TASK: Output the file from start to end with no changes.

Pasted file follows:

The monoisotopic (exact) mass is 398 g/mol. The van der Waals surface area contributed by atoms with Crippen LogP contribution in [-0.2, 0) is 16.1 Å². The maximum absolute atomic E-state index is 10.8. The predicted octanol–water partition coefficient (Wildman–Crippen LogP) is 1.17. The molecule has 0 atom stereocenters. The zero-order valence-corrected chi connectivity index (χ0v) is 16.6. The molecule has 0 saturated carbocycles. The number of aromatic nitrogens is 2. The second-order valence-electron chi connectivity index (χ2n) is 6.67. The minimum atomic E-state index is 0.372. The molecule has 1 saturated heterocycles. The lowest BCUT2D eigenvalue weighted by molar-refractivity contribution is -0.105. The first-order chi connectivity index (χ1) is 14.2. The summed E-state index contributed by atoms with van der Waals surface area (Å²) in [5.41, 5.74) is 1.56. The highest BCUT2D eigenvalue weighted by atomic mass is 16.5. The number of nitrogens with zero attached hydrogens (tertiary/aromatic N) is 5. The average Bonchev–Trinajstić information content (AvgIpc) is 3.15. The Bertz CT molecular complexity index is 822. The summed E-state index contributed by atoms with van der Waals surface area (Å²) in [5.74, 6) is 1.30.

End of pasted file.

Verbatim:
The monoisotopic (exact) mass is 398 g/mol. The van der Waals surface area contributed by atoms with Crippen LogP contribution in [-0.2, 0) is 16.1 Å². The maximum absolute atomic E-state index is 10.8. The predicted octanol–water partition coefficient (Wildman–Crippen LogP) is 1.17. The molecule has 0 atom stereocenters. The zero-order valence-corrected chi connectivity index (χ0v) is 16.6. The molecule has 0 saturated carbocycles. The number of aromatic nitrogens is 2. The second-order valence-electron chi connectivity index (χ2n) is 6.67. The minimum atomic E-state index is 0.372. The molecule has 1 saturated heterocycles. The lowest BCUT2D eigenvalue weighted by molar-refractivity contribution is -0.105. The first-order chi connectivity index (χ1) is 14.2. The summed E-state index contributed by atoms with van der Waals surface area (Å²) in [5.41, 5.74) is 1.56. The highest BCUT2D eigenvalue weighted by atomic mass is 16.5. The number of nitrogens with zero attached hydrogens (tertiary/aromatic N) is 5. The average Bonchev–Trinajstić information content (AvgIpc) is 3.15. The Bertz CT molecular complexity index is 822. The summed E-state index contributed by atoms with van der Waals surface area (Å²) in [5.74, 6) is 1.30.